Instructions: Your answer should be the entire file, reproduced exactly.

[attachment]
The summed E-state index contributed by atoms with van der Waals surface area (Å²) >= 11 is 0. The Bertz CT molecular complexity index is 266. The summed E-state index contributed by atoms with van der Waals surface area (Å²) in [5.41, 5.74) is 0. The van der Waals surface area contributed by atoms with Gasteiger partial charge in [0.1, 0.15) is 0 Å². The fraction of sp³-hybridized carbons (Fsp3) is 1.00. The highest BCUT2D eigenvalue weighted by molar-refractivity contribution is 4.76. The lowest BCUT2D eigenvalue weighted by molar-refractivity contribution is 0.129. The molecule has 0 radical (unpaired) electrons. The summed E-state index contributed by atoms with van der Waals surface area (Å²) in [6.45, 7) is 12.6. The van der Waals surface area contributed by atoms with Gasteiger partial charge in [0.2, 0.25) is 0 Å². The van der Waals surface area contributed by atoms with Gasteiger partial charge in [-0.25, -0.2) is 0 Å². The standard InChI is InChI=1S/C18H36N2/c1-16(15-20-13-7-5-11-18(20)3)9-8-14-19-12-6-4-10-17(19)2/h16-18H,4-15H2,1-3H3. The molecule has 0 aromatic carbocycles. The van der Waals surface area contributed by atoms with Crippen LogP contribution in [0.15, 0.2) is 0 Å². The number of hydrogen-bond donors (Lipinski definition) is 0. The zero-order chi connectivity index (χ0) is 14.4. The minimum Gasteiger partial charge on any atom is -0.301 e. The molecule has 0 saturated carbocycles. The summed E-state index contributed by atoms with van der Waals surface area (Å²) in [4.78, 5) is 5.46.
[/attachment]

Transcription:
The summed E-state index contributed by atoms with van der Waals surface area (Å²) >= 11 is 0. The Bertz CT molecular complexity index is 266. The summed E-state index contributed by atoms with van der Waals surface area (Å²) in [5.41, 5.74) is 0. The van der Waals surface area contributed by atoms with Gasteiger partial charge in [0.1, 0.15) is 0 Å². The fraction of sp³-hybridized carbons (Fsp3) is 1.00. The highest BCUT2D eigenvalue weighted by molar-refractivity contribution is 4.76. The lowest BCUT2D eigenvalue weighted by molar-refractivity contribution is 0.129. The molecule has 0 radical (unpaired) electrons. The summed E-state index contributed by atoms with van der Waals surface area (Å²) in [6.45, 7) is 12.6. The van der Waals surface area contributed by atoms with Gasteiger partial charge in [0.2, 0.25) is 0 Å². The van der Waals surface area contributed by atoms with Gasteiger partial charge in [-0.25, -0.2) is 0 Å². The standard InChI is InChI=1S/C18H36N2/c1-16(15-20-13-7-5-11-18(20)3)9-8-14-19-12-6-4-10-17(19)2/h16-18H,4-15H2,1-3H3. The molecule has 0 aromatic carbocycles. The van der Waals surface area contributed by atoms with Crippen LogP contribution in [0.15, 0.2) is 0 Å². The number of hydrogen-bond donors (Lipinski definition) is 0. The zero-order chi connectivity index (χ0) is 14.4. The minimum Gasteiger partial charge on any atom is -0.301 e. The molecule has 0 saturated carbocycles. The summed E-state index contributed by atoms with van der Waals surface area (Å²) in [4.78, 5) is 5.46.